Potential Cardiac Risks Associated with Smoking Cessation Drug
The Food and Drug Administration (FDA) has updated the prescribing information label on the smoking-cessation drug varenicline (Chantix) to warn that the drug may increase the risk of certain cardiac events in people with underlying cardiovascular disease.
The change is based on findings from a clinical trial of 700 smokers who have cardiovascular disease, according to a safety announcement issued by the FDA on June 16. Trial participants were randomly assigned to receive varenicline or a placebo for 12 weeks and were then followed for an additional 40 weeks without treatment. Although cardiac events “were infrequent overall,” the agency noted that “certain events, including heart attack, were reported more frequently in patients treated with Chantix than in patients treated with placebo.”
Other cardiac events included small increased risks of chest pain, the need for coronary revascularization procedures, and peripheral vascular disease. The two most common events in patients taking varenicline were nonfatal heart attacks (7 versus 3 among those taking the placebo) and coronary revascularization procedures (8 versus 3). Five of the seven patients who required a revascularization procedure were from the same group of participants who had had a nonfatal heart attack.
Physicians should be aware of these risks and discuss the benefits and potential risks of varenicline with their patients who have heart disease, the agency stated in the announcement. In July 2009, the FDA added a “black box” warning about the increased risks of neuropsychiatric symptoms associated with their use to the labels of varenicline and another smoking cessation drug, bupropion (Zyban).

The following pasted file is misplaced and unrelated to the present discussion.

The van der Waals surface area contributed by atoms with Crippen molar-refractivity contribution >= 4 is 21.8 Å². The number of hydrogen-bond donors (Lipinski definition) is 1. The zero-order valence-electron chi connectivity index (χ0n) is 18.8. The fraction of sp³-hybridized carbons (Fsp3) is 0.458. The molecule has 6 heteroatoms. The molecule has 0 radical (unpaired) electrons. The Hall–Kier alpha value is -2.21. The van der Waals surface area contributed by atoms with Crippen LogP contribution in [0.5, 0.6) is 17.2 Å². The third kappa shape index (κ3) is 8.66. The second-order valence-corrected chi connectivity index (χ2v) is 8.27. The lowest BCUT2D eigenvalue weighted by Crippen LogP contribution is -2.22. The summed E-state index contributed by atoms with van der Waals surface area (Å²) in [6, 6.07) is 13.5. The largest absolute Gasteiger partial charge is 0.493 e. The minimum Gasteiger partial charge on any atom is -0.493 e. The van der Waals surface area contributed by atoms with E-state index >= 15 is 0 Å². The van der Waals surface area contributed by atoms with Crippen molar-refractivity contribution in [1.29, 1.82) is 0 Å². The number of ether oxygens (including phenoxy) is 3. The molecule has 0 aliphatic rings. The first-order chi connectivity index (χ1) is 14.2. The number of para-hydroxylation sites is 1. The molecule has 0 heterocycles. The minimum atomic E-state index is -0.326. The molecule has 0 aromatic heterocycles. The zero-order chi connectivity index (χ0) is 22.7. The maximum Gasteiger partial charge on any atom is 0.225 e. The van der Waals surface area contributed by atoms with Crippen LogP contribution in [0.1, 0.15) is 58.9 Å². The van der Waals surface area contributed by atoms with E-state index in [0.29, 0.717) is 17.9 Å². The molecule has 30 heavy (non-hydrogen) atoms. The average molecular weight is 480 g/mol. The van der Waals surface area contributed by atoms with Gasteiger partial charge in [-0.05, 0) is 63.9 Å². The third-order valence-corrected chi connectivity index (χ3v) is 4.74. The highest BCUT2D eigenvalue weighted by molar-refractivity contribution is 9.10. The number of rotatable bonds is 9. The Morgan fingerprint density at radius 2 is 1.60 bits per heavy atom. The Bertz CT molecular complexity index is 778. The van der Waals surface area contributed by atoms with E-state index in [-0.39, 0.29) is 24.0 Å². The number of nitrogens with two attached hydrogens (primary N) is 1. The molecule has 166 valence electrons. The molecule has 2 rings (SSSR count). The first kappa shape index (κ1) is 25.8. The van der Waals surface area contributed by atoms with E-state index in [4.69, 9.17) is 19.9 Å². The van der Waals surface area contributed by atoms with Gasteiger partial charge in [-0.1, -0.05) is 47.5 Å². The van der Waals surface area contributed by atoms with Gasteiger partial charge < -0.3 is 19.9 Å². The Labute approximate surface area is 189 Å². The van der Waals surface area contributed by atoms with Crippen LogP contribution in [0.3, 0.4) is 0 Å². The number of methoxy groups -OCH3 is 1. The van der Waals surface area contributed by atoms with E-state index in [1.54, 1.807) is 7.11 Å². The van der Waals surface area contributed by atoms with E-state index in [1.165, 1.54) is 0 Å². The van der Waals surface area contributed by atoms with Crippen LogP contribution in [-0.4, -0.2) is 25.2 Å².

Diabetes Drug May Increase Risk of Bladder Cancer
The announcement is based on a 5-year interim analysis of a 10-year prospective cohort study of safety data being conducted by the drug’s manufacturer, Takeda Pharmaceuticals. The study includes more than 193,000 patients who are part of the Kaiser Permanente Northern California health plan. All patients in the study are 40 years of age or older and have been diagnosed with diabetes.
No overall increase in bladder cancer risk was seen in those using pioglitazone compared with those who had never taken the drug. Patients who had been taking the drug for 12 to 24 months, however, had a 40 percent higher risk of developing bladder cancer than people who had never taken it.
“Although there was no overall increased risk of bladder cancer with pioglitazone use, an increased risk of bladder cancer was noted among patients with the longest exposure to pioglitazone, and in those exposed to the highest cumulative dose of pioglitazone,” the FDA reported.
French health officials recently announced similar findings from a much larger retrospective study of 1.2 million patients taking pioglitazone. Based on the finding, health officials in France halted the use of pioglitazone. In addition, German health officials have ordered clinicians not to prescribe the drug to new patients.
The FDA has advised U.S. physicians not to prescribe pioglitazone for patients with bladder cancer and to use it “with caution” in those who have been treated previously for bladder cancer. “The benefits of blood sugar control with pioglitazone should be weighed against the unknown risks for cancer recurrence,” the agency stated.